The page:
Vietnam’s ‘conveyor belt of executions’ condemned by human rights watchdog

By Asian Correspondent Staff | 11th April 2017 | @ascorrespondent

VIETNAM has secretly been the world’s third largest executioner over the last three years, executing 429 people between August 2013 and June 2016, Amnesty International has discovered.

Only China and Iran executed more people during that time, Amnesty’s 2016 global review of the death penalty revealed on Tuesday.

“The magnitude of executions in Vietnam in recent years is truly shocking. This conveyor belt of executions completely overshadows recent death penalty reforms,” Amnesty International secretary-general Salil Shetty said.

The secrecy behind the executions in the Southeast Asian tourist hotspot has the rights group worried.

“You have to wonder how many more people had faced the death penalty without the world knowing,” Shetty said.Data on the use of the death penalty in Vietnam is classified as a state secret, so numbers were unclear until the Public Security Ministry released a report that shed new light on it.

The data showed executions had been carried out at a higher rate than previously known and “provided an insight into the magnitude and true extent of the use of the death penalty.”

Amnesty’s Individuals at Risk programme coordinator Rose Kolak told news.com.au the excuse of state secrets to hide figures on executions was unjust and allowed the government to kill with impunity.

    The #deathpenalty is final. An execution can never be reversed. https://t.co/u2ApW9OUee pic.twitter.com/WROufMKeT8
    — AmnestyInternational (@amnesty) April 9, 2017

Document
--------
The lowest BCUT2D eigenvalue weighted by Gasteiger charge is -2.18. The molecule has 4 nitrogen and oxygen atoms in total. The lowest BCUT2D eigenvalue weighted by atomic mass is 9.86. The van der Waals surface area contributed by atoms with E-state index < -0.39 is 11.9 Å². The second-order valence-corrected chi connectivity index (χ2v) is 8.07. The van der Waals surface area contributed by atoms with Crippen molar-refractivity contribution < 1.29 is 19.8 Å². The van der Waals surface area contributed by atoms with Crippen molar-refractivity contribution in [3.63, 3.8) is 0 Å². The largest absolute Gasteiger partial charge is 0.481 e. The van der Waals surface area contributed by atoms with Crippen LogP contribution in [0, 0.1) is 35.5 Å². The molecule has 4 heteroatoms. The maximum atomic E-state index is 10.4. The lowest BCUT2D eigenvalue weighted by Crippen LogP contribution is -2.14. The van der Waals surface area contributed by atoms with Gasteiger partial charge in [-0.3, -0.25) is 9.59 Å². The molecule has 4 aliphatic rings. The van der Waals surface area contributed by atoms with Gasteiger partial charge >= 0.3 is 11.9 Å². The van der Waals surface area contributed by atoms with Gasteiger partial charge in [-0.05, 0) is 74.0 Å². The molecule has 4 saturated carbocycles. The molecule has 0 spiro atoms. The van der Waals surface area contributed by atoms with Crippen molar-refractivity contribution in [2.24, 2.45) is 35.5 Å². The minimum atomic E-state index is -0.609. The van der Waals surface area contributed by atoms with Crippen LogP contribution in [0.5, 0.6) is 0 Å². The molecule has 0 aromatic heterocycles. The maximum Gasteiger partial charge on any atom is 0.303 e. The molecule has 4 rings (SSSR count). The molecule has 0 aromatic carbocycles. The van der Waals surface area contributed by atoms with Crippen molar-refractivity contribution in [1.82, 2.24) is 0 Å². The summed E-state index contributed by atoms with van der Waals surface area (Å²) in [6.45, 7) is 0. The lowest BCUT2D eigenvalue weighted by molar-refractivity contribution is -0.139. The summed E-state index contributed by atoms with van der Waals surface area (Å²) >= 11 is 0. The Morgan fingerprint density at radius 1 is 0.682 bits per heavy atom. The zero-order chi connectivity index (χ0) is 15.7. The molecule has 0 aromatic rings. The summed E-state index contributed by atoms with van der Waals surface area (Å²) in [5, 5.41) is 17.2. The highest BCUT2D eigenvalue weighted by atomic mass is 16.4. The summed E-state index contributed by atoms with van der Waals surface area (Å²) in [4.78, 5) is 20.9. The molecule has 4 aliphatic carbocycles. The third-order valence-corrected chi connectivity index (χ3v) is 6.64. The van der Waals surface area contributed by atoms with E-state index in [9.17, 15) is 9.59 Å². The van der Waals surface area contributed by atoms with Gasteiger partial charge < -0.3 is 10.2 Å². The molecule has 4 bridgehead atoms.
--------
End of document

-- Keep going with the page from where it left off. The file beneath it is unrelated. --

“The state secret excuse is a way of not allowing anyone to know what’s happening,” she said. “It’s deliberate cold-blooded killing by a government in its name. It’s not justice but vengeance.”

“Governments are choosing to kill and execute, that’s the bottom line,” she said.

The figures raise as many questions as they answer, with no context provided as to why and when the people were executed or the details of their cases’ legal proceedings.

Malaysia was also highlighted by the rights group as being secretive about the extent to which capital punishment is implemented in the country.

“Secrecy is a huge concern, not only Vietnam but also Malaysia,” Amnesty International deputy director of global issues James Lynch told AAP (via news.com.au).

“When new information comes to light, it is disturbing. The number of executions was higher again than people had expected. The size of death row was higher than expected.”

Following parliamentary pressure in 2016, Malaysian authorities were forced to release figures revealing 1,042 people are currently under sentence of death for murder, drug trafficking, firearms trafficking or kidnapping.

    #EU sharply criticizes #Malaysia, demands end to death penalty, condemns execution of the #Batumalai brothers @hrw https://t.co/9d19tua55w pic.twitter.com/x4ZlXUZgN1
    — Phil Robertson (@Reaproy) March 15, 2017

Despite the worrying trends in Vietnam and Malaysia, executions fell across Asia Pacific in 2016, predominantly because Pakistan had decreased its executions by 73 percent.

In the region, at least 130 executions were carried out in 2016 in 11 countries, down from at least 367 executions in 12 countries in 2015, the report detailed.

The data for Asia Pacific does not, however, include figures for China, which remains the world’s top executioner.